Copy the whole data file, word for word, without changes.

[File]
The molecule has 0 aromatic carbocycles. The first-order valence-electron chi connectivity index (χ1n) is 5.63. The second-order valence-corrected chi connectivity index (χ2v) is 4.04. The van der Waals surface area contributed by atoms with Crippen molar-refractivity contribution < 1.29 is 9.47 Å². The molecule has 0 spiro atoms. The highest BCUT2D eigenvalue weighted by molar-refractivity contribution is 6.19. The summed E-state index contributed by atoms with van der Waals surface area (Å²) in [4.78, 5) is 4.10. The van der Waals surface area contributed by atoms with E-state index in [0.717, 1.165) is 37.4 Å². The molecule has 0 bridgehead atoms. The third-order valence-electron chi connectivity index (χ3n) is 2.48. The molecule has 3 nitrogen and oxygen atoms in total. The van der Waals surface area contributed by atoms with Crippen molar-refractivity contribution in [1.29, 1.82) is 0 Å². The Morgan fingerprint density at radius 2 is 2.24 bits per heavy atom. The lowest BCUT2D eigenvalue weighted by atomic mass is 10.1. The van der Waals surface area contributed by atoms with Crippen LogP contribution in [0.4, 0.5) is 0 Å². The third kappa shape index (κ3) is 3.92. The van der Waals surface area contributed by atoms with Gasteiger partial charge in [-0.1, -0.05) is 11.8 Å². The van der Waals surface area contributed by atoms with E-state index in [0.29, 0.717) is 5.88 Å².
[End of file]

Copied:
The molecule has 0 aromatic carbocycles. The first-order valence-electron chi connectivity index (χ1n) is 5.63. The second-order valence-corrected chi connectivity index (χ2v) is 4.04. The van der Waals surface area contributed by atoms with Crippen molar-refractivity contribution < 1.29 is 9.47 Å². The molecule has 0 spiro atoms. The highest BCUT2D eigenvalue weighted by molar-refractivity contribution is 6.19. The summed E-state index contributed by atoms with van der Waals surface area (Å²) in [4.78, 5) is 4.10. The van der Waals surface area contributed by atoms with E-state index in [0.717, 1.165) is 37.4 Å². The molecule has 0 bridgehead atoms. The third-order valence-electron chi connectivity index (χ3n) is 2.48. The molecule has 3 nitrogen and oxygen atoms in total. The van der Waals surface area contributed by atoms with Crippen molar-refractivity contribution in [1.29, 1.82) is 0 Å². The Morgan fingerprint density at radius 2 is 2.24 bits per heavy atom. The lowest BCUT2D eigenvalue weighted by atomic mass is 10.1. The van der Waals surface area contributed by atoms with Crippen LogP contribution in [0.4, 0.5) is 0 Å². The third kappa shape index (κ3) is 3.92. The van der Waals surface area contributed by atoms with Gasteiger partial charge in [-0.1, -0.05) is 11.8 Å². The van der Waals surface area contributed by atoms with E-state index in [0.29, 0.717) is 5.88 Å².